UChicago Medicine oncologist to receive prestigious medal for leukemia research
For his pioneering hematology research, University of Chicago Medicine oncologist and professor Richard A. Larson, MD, will receive the 2019 Henry M. Stratton Medal from the American Society of Hematology.
The medal, one of the cancer field’s top honors, recognizes investigators who have made well-recognized contributions to hematology research over the past several years.
“I am very honored to receive this prestigious award from the world’s largest professional society of hematologists,” said Larson. “Throughout my career, I have been deeply committed to finding new personalized approaches that give patients a better chance of surviving their disease.”
Larson’s career at UChicago Medicine spans more than 42 years, and he credits the achievements that are being recognized by the Stratton Medal to surrounding himself with bright, hard-working and creative colleagues, including faculty, nurses, trainees and research staff.
Larson, director of UChicago Medicine’s Hematologic Malignancies Clinical Research Program, has dedicated his career to designing groundbreaking therapeutic trials for patients with leukemia. Through his research, he has made significant advances in understanding leukemia’s genetic basis and translating these insights into more effective treatments for patients.
“It is remarkable how far we have come through the application of clinical trials and translational research to achieve better outcomes for patients,” he said.
“Dr. Larson’s career has generated practice-changing data to the benefit of thousands of patients around the world,” said Sonali Smith, MD, interim chief of the Section of Hematology/Oncology at UChicago Medicine. “His impressive leadership in clinical research makes him deserving of this outstanding recognition.”
Larson’s expertise is widely sought for leukemias and myelodysplastic syndromes. His clinical research has shaped the landscape of clinical management and changed treatment paradigms for multiple hematologic malignancies.
“There is almost no standard therapy currently administered for these cancers that has not, in some way, shape, or form, been influenced by Dr. Larson,” said Michelle M. Le Beau, PhD, director of the UChicago Medicine Comprehensive Cancer Center. “His legacy has been to pave the way for continuity of groundbreaking clinical research in leukemia that can only be done in a collaborative manner.”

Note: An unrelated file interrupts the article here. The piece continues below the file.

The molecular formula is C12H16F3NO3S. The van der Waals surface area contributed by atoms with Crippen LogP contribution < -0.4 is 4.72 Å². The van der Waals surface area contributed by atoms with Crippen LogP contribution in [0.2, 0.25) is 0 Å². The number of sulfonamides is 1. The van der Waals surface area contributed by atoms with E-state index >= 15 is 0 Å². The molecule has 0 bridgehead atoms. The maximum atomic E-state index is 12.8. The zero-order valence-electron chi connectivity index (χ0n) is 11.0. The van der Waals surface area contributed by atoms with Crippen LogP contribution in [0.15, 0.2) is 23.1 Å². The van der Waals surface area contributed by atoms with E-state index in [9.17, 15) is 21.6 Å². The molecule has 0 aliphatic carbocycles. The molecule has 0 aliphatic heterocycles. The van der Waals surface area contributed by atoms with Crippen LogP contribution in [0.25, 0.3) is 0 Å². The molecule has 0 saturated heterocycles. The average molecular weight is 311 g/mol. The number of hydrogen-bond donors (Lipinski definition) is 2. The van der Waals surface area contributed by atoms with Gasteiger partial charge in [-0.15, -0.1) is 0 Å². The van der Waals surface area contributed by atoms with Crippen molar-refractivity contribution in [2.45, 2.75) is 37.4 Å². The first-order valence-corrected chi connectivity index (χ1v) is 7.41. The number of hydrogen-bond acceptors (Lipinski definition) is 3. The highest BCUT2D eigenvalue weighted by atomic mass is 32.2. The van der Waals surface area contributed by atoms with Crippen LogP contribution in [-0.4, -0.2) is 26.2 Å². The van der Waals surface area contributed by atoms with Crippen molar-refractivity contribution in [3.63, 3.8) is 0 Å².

From 1983-2000, Larson served as director of the Leukemia Clinical Research Program, where he established UChicago Medicine’s allogeneic blood and marrow transplant program. He served as past chairman of the Leukemia Committee of the Cancer and Leukemia Group B, where he directed a large portfolio of clinical trials and ancillary lab studies in acute and chronic leukemias. He has also served as a member of the Hematology Subspecialty Board of the American Board of Internal Medicine.
Larson has published more than 400 papers, reviews and book chapters on clinical and laboratory studies in human leukemias, and served on the editorial boards of BLOOD, the Journal of Clinical Oncology and Leukemia.
His current research interests include clinical trials in hematologic malignancies and stem cell transplantation, experimental therapeutics, the determinants of response to therapy in leukemia and myelodysplastic syndromes, and the etiology of therapy-related leukemias. He is currently in active clinical practice at UChicago Medicine and training 21 fellows in hematology/oncology.
Larson will receive the award during the 61st ASH Annual Meeting and Exposition in Orlando on Dec. 10, 2019.
The Henry M. Stratton Medal is named for the co-founder of Grune and Stratton, the first publisher of ASH’s flagship journal BLOOD.
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